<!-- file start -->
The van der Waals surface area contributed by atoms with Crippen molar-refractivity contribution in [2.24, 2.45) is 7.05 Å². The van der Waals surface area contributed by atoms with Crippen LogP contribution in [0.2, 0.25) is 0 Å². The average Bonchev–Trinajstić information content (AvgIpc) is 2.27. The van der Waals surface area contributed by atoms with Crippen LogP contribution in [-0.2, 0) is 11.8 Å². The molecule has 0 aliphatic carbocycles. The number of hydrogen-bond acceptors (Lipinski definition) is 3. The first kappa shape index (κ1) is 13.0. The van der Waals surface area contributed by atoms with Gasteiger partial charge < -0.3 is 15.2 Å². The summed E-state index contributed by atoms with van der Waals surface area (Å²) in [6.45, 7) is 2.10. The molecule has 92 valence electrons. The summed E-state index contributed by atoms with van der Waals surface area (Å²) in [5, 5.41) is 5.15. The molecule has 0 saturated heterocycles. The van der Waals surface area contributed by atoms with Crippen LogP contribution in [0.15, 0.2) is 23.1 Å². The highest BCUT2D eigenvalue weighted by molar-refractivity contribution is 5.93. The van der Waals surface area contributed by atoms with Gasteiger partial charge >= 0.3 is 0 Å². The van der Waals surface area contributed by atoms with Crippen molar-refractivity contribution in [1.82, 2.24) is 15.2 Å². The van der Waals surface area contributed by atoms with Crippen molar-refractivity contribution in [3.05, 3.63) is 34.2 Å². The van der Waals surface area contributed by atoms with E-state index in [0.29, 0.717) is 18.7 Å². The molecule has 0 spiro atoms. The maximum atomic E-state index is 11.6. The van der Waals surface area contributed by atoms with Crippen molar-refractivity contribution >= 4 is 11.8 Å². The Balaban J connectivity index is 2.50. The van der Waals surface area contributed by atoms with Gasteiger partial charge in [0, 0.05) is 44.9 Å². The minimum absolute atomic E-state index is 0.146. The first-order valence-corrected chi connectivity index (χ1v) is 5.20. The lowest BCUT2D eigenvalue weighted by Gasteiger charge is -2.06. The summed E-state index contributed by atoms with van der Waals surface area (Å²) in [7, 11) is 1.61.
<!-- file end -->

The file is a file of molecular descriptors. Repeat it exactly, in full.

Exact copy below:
The van der Waals surface area contributed by atoms with Crippen molar-refractivity contribution in [2.24, 2.45) is 7.05 Å². The van der Waals surface area contributed by atoms with Crippen LogP contribution in [0.2, 0.25) is 0 Å². The average Bonchev–Trinajstić information content (AvgIpc) is 2.27. The van der Waals surface area contributed by atoms with Crippen LogP contribution in [-0.2, 0) is 11.8 Å². The molecule has 0 aliphatic carbocycles. The number of hydrogen-bond acceptors (Lipinski definition) is 3. The first kappa shape index (κ1) is 13.0. The van der Waals surface area contributed by atoms with Gasteiger partial charge < -0.3 is 15.2 Å². The summed E-state index contributed by atoms with van der Waals surface area (Å²) in [6.45, 7) is 2.10. The molecule has 92 valence electrons. The summed E-state index contributed by atoms with van der Waals surface area (Å²) in [5, 5.41) is 5.15. The molecule has 0 saturated heterocycles. The van der Waals surface area contributed by atoms with Crippen LogP contribution in [0.15, 0.2) is 23.1 Å². The highest BCUT2D eigenvalue weighted by molar-refractivity contribution is 5.93. The van der Waals surface area contributed by atoms with Gasteiger partial charge >= 0.3 is 0 Å². The van der Waals surface area contributed by atoms with Crippen molar-refractivity contribution in [1.82, 2.24) is 15.2 Å². The van der Waals surface area contributed by atoms with Crippen molar-refractivity contribution in [3.05, 3.63) is 34.2 Å². The van der Waals surface area contributed by atoms with E-state index in [0.29, 0.717) is 18.7 Å². The molecule has 0 spiro atoms. The maximum atomic E-state index is 11.6. The van der Waals surface area contributed by atoms with Crippen molar-refractivity contribution >= 4 is 11.8 Å². The Balaban J connectivity index is 2.50. The van der Waals surface area contributed by atoms with Gasteiger partial charge in [0, 0.05) is 44.9 Å². The minimum absolute atomic E-state index is 0.146. The first-order valence-corrected chi connectivity index (χ1v) is 5.20. The lowest BCUT2D eigenvalue weighted by Gasteiger charge is -2.06. The summed E-state index contributed by atoms with van der Waals surface area (Å²) in [7, 11) is 1.61.